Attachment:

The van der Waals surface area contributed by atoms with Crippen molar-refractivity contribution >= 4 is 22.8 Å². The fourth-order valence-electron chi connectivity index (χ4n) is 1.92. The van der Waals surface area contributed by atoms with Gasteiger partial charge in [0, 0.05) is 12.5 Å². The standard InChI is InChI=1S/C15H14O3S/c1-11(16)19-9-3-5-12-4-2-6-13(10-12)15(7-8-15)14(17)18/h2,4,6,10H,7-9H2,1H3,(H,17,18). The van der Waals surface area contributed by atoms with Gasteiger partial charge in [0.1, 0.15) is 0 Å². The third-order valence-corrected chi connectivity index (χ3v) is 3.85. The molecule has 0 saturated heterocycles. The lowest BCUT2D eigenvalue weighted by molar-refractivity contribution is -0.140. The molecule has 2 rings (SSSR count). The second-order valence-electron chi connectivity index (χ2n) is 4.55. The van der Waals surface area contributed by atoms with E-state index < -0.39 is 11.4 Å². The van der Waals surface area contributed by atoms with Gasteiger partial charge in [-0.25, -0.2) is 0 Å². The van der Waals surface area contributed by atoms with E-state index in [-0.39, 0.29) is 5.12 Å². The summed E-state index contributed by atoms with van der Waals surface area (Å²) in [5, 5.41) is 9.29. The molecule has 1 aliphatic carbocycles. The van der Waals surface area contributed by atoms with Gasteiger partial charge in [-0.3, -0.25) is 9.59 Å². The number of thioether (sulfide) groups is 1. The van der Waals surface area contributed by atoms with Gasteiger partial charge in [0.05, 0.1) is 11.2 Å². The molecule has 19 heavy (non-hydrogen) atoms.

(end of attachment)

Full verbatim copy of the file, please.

The van der Waals surface area contributed by atoms with Crippen molar-refractivity contribution >= 4 is 22.8 Å². The fourth-order valence-electron chi connectivity index (χ4n) is 1.92. The van der Waals surface area contributed by atoms with Gasteiger partial charge in [0, 0.05) is 12.5 Å². The standard InChI is InChI=1S/C15H14O3S/c1-11(16)19-9-3-5-12-4-2-6-13(10-12)15(7-8-15)14(17)18/h2,4,6,10H,7-9H2,1H3,(H,17,18). The van der Waals surface area contributed by atoms with Gasteiger partial charge in [0.1, 0.15) is 0 Å². The third-order valence-corrected chi connectivity index (χ3v) is 3.85. The molecule has 0 saturated heterocycles. The lowest BCUT2D eigenvalue weighted by molar-refractivity contribution is -0.140. The molecule has 2 rings (SSSR count). The second-order valence-electron chi connectivity index (χ2n) is 4.55. The van der Waals surface area contributed by atoms with E-state index < -0.39 is 11.4 Å². The van der Waals surface area contributed by atoms with Gasteiger partial charge in [-0.25, -0.2) is 0 Å². The van der Waals surface area contributed by atoms with E-state index in [-0.39, 0.29) is 5.12 Å². The summed E-state index contributed by atoms with van der Waals surface area (Å²) in [5, 5.41) is 9.29. The molecule has 1 aliphatic carbocycles. The van der Waals surface area contributed by atoms with Gasteiger partial charge in [-0.3, -0.25) is 9.59 Å². The number of thioether (sulfide) groups is 1. The van der Waals surface area contributed by atoms with Gasteiger partial charge in [0.05, 0.1) is 11.2 Å². The molecule has 19 heavy (non-hydrogen) atoms.